ESRI Restricts Public Sharing for ArcGIS Developer Accounts: Implications and Alternative Solutions

In a surprising move, ESRI, a leading provider of GIS software and services, has recently removed the ability to share content, maps, and data with the public for users of ArcGIS Developer accounts. This decision has significant implications for developers and individuals who have been utilizing developer accounts to share public tools and apps for free.

This article aims to explore the impact of this change, discuss the consequences for developers and users, and provide alternative solutions to continue their GIS work, such as the Africa Geoportal.

What it means for Developers:

For developers relying on ArcGIS Developer accounts, the removal of public sharing capabilities poses several challenges. Previously, developers could create and share interactive maps, applications, and data with the public, fostering collaboration and knowledge sharing.

This unrestricted access allowed developers to showcase their work, receive feedback, and contribute to the GIS community. With this change, developers will need to seek alternative platforms or solutions to continue their public sharing endeavours.

Implications for Users

The removal of public sharing options from ArcGIS Developer accounts also impacts individuals who have been utilizing these accounts to access and benefit from the tools and apps created by developers or developing their own tools and apps for free without creating or joining Organisational accounts. Users who rely on publicly shared content will now face limitations in accessing valuable resources and applications.

This change restricts their ability to explore and interact with GIS data and diminishes opportunities for learning and engagement.

Exploring Alternative Solutions – The Africa Geoportal:

Source: Africa Geoportal

Amidst these changes, it is crucial for developers and users to explore alternative options to continue their GIS work effectively. One such alternative is the Africa Geoportal, an emerging platform that offers a range of GIS services, data, and applications tailored specifically for Africa.

The Africa Geoportal serves as a hub for accessing geospatial information, maps, and tools that are supported and provided by various organizations across the continent.

The Africa Geoportal provides numerous benefits, including:

  1. Access to Diverse Geospatial Data: The platform offers an extensive collection of geospatial data specific to African regions, covering various themes such as agriculture, environment, infrastructure, and demographics. This data serves as a valuable resource for research, analysis, and decision-making.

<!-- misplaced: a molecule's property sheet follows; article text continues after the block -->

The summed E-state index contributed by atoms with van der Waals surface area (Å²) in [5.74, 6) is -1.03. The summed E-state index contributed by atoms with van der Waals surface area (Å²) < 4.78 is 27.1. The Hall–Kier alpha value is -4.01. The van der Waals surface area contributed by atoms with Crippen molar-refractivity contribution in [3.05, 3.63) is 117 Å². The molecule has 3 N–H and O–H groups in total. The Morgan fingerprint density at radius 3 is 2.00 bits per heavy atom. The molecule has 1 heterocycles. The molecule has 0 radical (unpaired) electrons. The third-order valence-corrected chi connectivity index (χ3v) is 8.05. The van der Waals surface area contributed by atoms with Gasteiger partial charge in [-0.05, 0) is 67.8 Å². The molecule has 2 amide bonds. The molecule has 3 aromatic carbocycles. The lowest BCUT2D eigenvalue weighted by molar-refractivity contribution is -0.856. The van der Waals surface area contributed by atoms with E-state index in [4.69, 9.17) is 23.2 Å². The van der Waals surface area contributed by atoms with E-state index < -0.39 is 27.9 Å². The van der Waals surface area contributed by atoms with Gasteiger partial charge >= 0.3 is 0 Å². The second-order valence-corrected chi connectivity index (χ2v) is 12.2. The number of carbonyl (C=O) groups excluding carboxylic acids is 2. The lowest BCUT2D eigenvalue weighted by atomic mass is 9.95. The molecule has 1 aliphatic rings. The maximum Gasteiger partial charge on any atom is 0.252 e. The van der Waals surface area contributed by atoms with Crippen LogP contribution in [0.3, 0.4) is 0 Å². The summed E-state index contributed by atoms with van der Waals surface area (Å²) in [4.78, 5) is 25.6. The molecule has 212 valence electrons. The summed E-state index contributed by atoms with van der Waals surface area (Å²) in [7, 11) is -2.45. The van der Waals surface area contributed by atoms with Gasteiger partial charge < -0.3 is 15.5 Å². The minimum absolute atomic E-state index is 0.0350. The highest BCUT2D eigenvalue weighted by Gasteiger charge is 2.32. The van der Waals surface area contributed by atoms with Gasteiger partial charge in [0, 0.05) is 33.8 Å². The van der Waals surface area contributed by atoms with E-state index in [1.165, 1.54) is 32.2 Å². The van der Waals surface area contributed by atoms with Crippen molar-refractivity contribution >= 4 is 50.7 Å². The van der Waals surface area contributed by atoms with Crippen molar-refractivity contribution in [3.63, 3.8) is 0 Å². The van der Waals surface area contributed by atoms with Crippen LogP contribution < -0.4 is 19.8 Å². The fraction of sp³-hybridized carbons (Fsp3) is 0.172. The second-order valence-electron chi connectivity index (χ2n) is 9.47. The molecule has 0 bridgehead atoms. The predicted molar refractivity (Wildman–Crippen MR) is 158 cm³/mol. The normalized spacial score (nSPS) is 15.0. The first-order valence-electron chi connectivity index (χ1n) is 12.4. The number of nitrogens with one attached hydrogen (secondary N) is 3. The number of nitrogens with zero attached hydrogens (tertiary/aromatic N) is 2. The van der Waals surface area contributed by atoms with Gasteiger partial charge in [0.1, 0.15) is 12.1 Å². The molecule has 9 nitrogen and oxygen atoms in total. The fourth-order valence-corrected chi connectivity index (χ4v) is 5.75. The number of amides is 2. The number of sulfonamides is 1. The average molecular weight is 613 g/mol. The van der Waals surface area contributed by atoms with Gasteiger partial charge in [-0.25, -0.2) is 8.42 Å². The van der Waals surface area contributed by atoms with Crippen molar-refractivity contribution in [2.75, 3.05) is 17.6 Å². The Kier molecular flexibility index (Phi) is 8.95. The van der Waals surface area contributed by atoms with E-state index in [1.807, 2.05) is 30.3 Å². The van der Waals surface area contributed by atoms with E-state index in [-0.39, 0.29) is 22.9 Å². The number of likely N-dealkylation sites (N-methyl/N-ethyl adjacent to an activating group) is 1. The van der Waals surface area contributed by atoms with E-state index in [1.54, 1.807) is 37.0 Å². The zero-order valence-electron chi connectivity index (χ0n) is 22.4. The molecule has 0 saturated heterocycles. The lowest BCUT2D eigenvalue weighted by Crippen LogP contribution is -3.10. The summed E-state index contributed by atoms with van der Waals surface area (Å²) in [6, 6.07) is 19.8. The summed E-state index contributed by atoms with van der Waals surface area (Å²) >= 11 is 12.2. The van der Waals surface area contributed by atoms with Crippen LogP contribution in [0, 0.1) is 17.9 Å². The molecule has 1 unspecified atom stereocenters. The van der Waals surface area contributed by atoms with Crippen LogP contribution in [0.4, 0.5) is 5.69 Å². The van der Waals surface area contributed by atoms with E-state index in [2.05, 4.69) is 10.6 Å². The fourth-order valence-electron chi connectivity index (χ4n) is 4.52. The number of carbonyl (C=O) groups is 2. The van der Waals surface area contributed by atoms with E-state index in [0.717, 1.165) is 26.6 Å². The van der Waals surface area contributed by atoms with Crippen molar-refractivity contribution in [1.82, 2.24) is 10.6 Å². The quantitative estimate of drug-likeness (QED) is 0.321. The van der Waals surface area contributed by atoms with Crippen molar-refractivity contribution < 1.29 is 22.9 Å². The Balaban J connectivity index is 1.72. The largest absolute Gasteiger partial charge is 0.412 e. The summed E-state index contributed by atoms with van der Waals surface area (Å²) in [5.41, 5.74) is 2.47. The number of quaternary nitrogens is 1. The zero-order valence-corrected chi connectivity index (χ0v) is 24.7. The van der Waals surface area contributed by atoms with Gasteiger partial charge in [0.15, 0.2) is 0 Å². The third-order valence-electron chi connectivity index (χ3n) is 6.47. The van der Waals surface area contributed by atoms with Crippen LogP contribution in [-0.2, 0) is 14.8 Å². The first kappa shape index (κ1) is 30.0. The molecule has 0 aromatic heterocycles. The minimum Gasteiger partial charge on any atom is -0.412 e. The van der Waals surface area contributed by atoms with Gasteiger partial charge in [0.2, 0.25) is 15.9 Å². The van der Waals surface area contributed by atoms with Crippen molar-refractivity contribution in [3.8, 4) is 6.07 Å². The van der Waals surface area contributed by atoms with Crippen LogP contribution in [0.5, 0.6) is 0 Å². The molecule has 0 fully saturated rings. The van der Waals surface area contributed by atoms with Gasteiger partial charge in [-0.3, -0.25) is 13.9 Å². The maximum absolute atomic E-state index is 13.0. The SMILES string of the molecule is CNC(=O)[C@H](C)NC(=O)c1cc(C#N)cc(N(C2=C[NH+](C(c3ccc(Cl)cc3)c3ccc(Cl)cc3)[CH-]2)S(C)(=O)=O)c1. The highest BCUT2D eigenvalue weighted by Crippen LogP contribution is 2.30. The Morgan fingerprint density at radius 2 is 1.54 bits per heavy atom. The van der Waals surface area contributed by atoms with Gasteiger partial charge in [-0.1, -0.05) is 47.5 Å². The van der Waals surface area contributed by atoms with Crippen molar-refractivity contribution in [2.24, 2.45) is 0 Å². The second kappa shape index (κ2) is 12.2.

2. Collaborative Environment: The Africa Geoportal encourages collaboration among GIS professionals, researchers, and policymakers. It enables users to share their work, exchange knowledge, and engage in discussions related to geospatial topics, fostering a vibrant community.
  3. Customized Applications and Tools: The platform offers a wide range of applications and tools tailored to address specific challenges faced by African countries. These applications facilitate efficient data analysis, mapping, and visualization, empowering users to derive meaningful insights.
  4. Support for Open Standards: The Africa Geoportal adheres to open standards, promoting interoperability and seamless integration with various GIS software and services. This ensures compatibility and ease of use for users with different GIS backgrounds.


ESRI’s decision to remove public sharing capabilities from ArcGIS Developer accounts has significant consequences for developers and users alike. While this change presents challenges, it also encourages the exploration of alternative platforms such as the Africa Geoportal.

By leveraging Africa Geoportal’s diverse data, collaborative environment, customized applications, and support for open standards, developers and users can continue their GIS work, foster collaboration, and contribute to the geospatial community.

As the GIS landscape evolves, it becomes increasingly vital to adapt to new opportunities and embrace alternative solutions for achieving our geospatial goals.

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About the Author


Kumbirai is a freelance GIS Analyst and GIS Developer with innovative skills and interests in spatial epidemiology, Web-based GIS applications for sustainability, Space technology, Exploration, and Inclusive and Digital Land Information Systems all towards the attainment and achievement of the Global Sustainable Development Goals (SDGs) by 2030.

He is also a true believer of the power of location and geospatial intelligence to CHANGE THE WORLD in making it better for us ALL.

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